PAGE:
Wormz Obituaries

Dean Ford

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Dean Ford died aged seventy-two on 31st December 2018. He was survived by his daughter, Tracey McAleese-Gorman, who announced his death and described him as 'a gentle soul and great father'.photo of Dean Ford
Dean Ford was born Thomas McAleese on 5th September 1946 in Airdrie, North Lanarkshire. U.K. He first began singing in public accompanying a jazz ensemble at the local Whifflet parish church dance hall. He formed his first musical group The Tonebeats at age thirteen, one of several he hooked up with during his teenage years. By the time he left Clifton High School in Coatbridge at age fifteen, he had been gaining some exposure as a featured singer. His break came after a performance with the Monarchs at the Barrowland Ballroom in Glasgow in 1963, where he was seen by members of the popular east Glasgow band The Gaylords and was subsequently invited to join the group as their singer
Soon afterwards Thomas McAleese adopted his stage name, Dean ford, which was a moniker he invented by combining the names Dean Martin and Tennessee Ernie Ford and thereafter The Gaylords were re-named Dean Ford and the Gaylords. With hopes of achieving more commercial success, Dean and the band relocated to London in 1965.
Three years later, Marmalade, with Dean as lead singer, became the first Scottish band to score a number one hit on the UK Singles Chart, also racking up many additional pop hits worldwide. In addition to his lead vocals, Dean Ford expanded his songwriting credits, co-writing "Reflections of My Life", "Rainbow", "My Little One", and "I See The Rain" and added instrumental support on harmonica and tambourine.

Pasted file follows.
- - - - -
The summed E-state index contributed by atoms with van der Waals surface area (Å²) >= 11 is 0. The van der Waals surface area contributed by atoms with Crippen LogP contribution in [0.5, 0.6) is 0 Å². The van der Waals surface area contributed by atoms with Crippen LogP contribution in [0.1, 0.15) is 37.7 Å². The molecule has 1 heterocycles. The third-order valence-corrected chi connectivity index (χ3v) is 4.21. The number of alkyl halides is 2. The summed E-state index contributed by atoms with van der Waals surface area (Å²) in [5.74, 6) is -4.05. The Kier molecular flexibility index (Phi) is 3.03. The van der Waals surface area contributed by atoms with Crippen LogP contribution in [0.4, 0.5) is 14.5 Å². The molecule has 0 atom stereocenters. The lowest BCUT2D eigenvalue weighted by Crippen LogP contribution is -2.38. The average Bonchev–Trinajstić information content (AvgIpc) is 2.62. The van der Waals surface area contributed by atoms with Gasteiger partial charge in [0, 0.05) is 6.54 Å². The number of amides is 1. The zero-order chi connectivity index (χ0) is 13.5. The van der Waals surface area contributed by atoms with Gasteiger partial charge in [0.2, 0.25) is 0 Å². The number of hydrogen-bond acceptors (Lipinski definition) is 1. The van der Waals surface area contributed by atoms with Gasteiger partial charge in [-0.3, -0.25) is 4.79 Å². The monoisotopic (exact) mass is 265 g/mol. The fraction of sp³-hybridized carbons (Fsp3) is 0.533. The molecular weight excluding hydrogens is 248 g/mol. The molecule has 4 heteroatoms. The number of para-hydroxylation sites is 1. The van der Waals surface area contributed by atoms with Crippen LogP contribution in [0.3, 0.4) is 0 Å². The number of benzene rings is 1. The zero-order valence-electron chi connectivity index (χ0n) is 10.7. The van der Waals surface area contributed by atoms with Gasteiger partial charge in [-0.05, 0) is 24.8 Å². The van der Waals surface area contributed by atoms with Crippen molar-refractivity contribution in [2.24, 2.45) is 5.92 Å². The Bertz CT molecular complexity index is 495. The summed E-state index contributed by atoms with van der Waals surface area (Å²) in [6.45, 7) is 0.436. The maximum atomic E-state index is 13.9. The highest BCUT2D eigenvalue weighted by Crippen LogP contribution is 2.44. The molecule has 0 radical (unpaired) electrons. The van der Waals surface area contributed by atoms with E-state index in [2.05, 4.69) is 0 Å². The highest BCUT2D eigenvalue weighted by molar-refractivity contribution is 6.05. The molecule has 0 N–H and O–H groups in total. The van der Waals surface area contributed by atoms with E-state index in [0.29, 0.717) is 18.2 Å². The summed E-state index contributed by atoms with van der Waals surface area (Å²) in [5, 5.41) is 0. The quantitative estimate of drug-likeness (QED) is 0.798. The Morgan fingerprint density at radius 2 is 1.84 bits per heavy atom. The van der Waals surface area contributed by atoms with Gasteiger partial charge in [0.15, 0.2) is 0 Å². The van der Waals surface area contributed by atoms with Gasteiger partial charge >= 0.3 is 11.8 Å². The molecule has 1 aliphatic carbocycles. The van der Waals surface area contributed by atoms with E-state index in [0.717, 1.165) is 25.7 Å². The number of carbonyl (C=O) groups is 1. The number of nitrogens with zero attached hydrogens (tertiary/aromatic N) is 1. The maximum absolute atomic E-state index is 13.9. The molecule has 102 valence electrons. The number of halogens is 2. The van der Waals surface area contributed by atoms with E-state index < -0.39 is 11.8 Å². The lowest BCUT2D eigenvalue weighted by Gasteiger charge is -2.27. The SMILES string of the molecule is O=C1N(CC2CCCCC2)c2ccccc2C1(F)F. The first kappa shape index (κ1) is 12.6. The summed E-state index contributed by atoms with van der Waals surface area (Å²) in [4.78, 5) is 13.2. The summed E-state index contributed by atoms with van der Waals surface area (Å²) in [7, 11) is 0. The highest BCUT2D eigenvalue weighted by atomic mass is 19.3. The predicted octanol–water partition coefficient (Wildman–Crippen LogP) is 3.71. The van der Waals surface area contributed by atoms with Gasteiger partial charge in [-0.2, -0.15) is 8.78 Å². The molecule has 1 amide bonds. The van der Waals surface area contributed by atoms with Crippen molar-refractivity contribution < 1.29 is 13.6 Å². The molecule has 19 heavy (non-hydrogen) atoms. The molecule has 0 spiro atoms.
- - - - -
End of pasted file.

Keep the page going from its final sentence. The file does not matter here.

After several lineup changes, Marmalade was reduced to three band members by 1973, with Dean Ford being the lone founding member.
With the dissolution of the original Marmalade, Dean Ford embarked on a solo career and released a self-titled LP in 1975, produced by Alan Parsons. His collaboration with Parsons extended to a guest vocal appearance on Parsons' 1978 Pyramid album. Dean Ford also recorded one-off tracks with former Marmalade band member Hugh Nicholson.
After his solo album failed to chart, Dean Ford was subsequently released by his record label. Battling alcohol addiction, he moved to Los Angeles in 1979. Virtually unknown as a recording artist in the U.S.A, he was unable to cash in on his earlier success with Marmalade and his alcohol dependency forced him to essentially drop out of the organized music business. With the help of Alcoholics Anonymous, Dean was sober by 1986 and he turned to music again by appearing in small clubs and open-mic venues whilst his royalties from his song; "Reflections of My Life" kept him financially afloat. image of Dean Ford
Dean Ford did not completely sever ties to his musical contemporaries. In 2003 he teamed up with a revamped The Sensational Alex Harvey Band, participating in an album tribute by well-known Scottish musicians to Glaswegian Frankie Miller, a fellow artist recovering from a brain hemorrhage. Dean's most recent collaboration was with former Badfinger guitarist Joe Tansin in 2012, including recording a notable latter day version of his biggest success, "Reflections of My Life".
With the support of crowdfunding, Dean Ford completed production of a second solo album of original material entitled Feel My Heartbeat. in 2017. He also released an album called My Scottish Heart, two months before his death.

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song:'Reflections of My Life' by Marmalade